Nita’s post on the question of the Kashmir valley started a furious debate on the legitimacy and practicality of the Indian nation. A variety of positions were taken, indeed the comments that the post generated have been a learning experience in themselves. However missing were the voices of the marginalized themselves. I have rarely seen Kashmiris engage with (other ?) Indians on India’s blogosphere. Apart from the Mizo community, there has not been much interaction with people from the North East either. I felt that this would be the right time to talk about a paper I had read a while back. The paper examines the Mani Ratnam movie Dil Se, in the context of the relationship between the dominant and marginalized groups of India.
It is interesting to note, first off, that Dil Se was not a commercial success, which was perhaps a bit surprising given the high profile director, actors and music composer. Why did the movie fail commercially ? Perhaps the movie raised uncomfortable questions. In her paper, ‘Allegories of Alienation and Politics of Bargaining: Minority Subjectivities in Mani Ratnam’s Dil Se‘, University of Leeds professor Ananya Kabir points out,
Dil Se exposes the libidinal economy of the federal democratic framework, urging groups currently alienated within that framework to work towards a successful politics of bargaining in order to claim their rightful place within the nation, and initiates processes of mourning for cultural losses sustained through homogenizing majoritarian discourses
The three characters of the movie, Amar Verma (SRK) the ‘typical’ North Indian Hindu male, Meghna (Manisha Koirala) the mysterious ‘terrorist’ whose humanity is snatched away from her by the state and Preeti (Preity Zinta) who represents a previously marginalized but now assertive people from the margins.
Who are the marginalized ? In India this is a very complex question. In a vast and ancient land, masked as a new republic dominant groups can become marginalized when locations change. Marginalized groups can become dominant due to the actions of the state. Kabir defines the minority subject of Dil Se (Koirala) as being in,
a state of self-awareness when the subject finds her private allegiances at odds with the discourses of public culture. This moment is also one of solidarity, as she/he finds her/himself part of a group that does not share ‘the symbols of authority, the values that are propagated from the centre, and the culture that emanates from the centre’.
I think Kabir misses out on the point that one may also not share the values that propogate from the centre if the centre itself does not adhere to those values.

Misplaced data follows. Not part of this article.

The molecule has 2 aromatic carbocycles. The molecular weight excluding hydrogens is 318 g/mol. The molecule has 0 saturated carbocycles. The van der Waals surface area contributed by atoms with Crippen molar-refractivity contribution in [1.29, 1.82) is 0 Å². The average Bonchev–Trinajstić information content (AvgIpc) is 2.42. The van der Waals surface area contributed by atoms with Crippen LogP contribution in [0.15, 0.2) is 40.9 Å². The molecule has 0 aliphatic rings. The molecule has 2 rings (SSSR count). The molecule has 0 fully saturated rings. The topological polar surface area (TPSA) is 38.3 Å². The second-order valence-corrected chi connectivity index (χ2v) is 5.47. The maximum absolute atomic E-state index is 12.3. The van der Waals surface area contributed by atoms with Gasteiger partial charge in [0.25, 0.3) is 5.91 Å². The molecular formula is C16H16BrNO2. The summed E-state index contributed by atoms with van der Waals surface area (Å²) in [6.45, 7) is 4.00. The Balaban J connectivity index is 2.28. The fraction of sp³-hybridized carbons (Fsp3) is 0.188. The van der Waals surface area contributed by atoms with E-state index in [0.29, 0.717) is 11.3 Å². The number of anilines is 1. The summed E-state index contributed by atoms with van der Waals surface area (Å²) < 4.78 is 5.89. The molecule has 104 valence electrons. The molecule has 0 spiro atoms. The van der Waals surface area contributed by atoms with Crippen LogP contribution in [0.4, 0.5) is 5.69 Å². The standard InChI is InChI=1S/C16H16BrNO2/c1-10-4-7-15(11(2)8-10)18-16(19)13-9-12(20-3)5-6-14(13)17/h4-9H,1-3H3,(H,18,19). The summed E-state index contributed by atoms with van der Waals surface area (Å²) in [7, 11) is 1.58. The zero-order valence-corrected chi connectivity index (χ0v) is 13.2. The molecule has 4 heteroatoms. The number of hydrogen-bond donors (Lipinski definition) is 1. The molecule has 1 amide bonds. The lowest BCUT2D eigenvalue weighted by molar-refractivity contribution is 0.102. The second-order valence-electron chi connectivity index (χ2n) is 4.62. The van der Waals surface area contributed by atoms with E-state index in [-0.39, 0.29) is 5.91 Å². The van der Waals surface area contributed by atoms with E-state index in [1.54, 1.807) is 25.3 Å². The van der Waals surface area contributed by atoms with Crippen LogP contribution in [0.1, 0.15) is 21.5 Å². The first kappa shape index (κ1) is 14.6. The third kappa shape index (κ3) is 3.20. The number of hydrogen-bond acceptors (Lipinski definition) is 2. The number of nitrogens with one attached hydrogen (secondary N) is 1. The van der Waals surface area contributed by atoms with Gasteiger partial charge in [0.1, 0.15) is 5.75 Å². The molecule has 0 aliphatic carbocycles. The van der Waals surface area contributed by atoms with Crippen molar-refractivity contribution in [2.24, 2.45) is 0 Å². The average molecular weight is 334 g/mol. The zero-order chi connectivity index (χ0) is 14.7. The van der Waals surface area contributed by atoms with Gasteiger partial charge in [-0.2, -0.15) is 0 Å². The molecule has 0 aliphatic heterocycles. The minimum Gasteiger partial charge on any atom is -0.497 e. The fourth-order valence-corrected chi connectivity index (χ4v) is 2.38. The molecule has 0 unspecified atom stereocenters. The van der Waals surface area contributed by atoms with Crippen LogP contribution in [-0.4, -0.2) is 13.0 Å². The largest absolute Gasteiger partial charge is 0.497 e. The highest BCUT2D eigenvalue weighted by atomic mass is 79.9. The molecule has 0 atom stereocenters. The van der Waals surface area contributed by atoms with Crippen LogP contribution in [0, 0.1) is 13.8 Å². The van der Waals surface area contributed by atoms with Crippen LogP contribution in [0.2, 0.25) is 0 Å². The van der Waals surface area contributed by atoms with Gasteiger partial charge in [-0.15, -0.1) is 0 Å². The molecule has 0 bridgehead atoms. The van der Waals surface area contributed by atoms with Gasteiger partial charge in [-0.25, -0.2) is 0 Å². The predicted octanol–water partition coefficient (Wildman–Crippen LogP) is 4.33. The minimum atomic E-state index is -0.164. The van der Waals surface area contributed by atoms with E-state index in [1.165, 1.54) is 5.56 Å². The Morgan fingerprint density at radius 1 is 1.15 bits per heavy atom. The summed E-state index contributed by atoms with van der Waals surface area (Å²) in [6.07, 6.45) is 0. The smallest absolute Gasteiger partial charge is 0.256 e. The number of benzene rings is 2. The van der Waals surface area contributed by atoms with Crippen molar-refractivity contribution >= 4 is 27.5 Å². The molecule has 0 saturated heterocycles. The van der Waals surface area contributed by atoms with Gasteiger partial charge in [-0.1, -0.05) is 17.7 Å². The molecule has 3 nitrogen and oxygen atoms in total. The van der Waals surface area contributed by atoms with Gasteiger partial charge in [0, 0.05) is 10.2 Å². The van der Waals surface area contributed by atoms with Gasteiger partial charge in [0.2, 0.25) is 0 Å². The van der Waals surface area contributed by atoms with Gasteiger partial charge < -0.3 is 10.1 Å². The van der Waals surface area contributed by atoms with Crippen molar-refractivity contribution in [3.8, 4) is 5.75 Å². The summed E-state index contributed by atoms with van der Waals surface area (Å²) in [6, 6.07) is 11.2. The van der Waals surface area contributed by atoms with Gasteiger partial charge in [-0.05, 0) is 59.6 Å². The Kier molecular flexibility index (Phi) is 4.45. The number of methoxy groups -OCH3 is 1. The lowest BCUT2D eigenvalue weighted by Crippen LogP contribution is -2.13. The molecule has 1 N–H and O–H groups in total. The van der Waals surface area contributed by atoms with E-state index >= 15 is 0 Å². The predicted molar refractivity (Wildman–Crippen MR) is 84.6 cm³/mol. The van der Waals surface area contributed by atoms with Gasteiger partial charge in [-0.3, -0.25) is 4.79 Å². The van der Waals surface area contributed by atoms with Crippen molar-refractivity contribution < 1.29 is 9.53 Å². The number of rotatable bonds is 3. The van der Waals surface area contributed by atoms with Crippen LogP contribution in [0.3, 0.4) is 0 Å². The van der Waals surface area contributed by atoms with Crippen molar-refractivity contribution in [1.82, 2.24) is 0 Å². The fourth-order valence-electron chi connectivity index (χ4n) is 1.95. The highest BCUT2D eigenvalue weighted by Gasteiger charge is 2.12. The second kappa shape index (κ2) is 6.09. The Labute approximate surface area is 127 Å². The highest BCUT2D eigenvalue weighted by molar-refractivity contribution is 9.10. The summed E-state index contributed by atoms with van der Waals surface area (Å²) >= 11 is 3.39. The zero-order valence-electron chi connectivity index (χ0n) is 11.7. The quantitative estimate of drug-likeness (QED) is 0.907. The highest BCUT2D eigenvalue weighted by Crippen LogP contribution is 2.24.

The protagonist Meghna rebuffs the advances of the ‘hero’ Amar, who sees her as beautiful, exotic and simultaneously dangerous. He pursues her, ostensibly trying to ‘rescue her’ (but really to satisfy his desires), not understanding her powerful motivations and lost innocence. His rather mindless pursuit brings both him and her to their ends with his love being requited only in his death with Meghna. He learns nothing from his conversation with a militant leader early in the movie,
Militant leader: ‘Fifty years ago promises were made to us but they havent been kept. Instaed we have been oppressed …’
Amar: ‘But India is your country, isnt it ?’
Militant Leader: ‘No. It only seems like that to you. Delhi is India. Do you know why ? Because small states like us, languishing in a corner, have no meaning for you;’
Wounds inflicted by a group cannot be simply forgotten for an individual’s naive curiosity.
For ‘mainstream’ India, the national space is
homogenised through the erasure of crucial differences such as the linguistic, on the one hand, even while fetishising, on the other, less crucial points of divergence, such as the physiognomic.
So. in addition to the attitude and actions of the centre, the movie, through the character of Amar Verma also exposes the crude and self-centred nationalism of the North Indian elite. A prominent example: the urban middle class of North India often displays an attitude to the Kashmir issue centred totally on territorial claims and consumerist fantasy rather than the aspirations of Kashmiris themselves.
But perhaps the most important and practical message is given by the character of Preeti. Her identity as a woman and a Malayali is forcefully asserted by her throughout the movie,
She uses her mother tongue, Malayalam, to assert her status as bride-to-be among the younger generation of Amar’s extended family, and she teaches Amar phrases from Malayalam, thereby encouraging him to speak her tongue.
Her power as an ascendant member of a minority is fully crystallised in the song Jiya Jale, where she transports herself and her husband to be from the pre-wedding henna ceremony of North Indians to her state in Kerala where,
she transforms herself from virginal and demure North Indian bride, with covered head and hennaed palms, to erotically empowered ‘Kerala woman’, dressed in the tight half-sari and blouse typical of Kerala fisherwomen.
If Preeti represents a previously marginalized group that has bargained effectively with the centre, then Meghna and Amar’s tragic reality at the end represents that if the marginalized groups are,
not allowed self-expression on their own terms, other groups who have ostensibly succeeded in their negotiations with the centre, and indeed the centre itself, will suffer.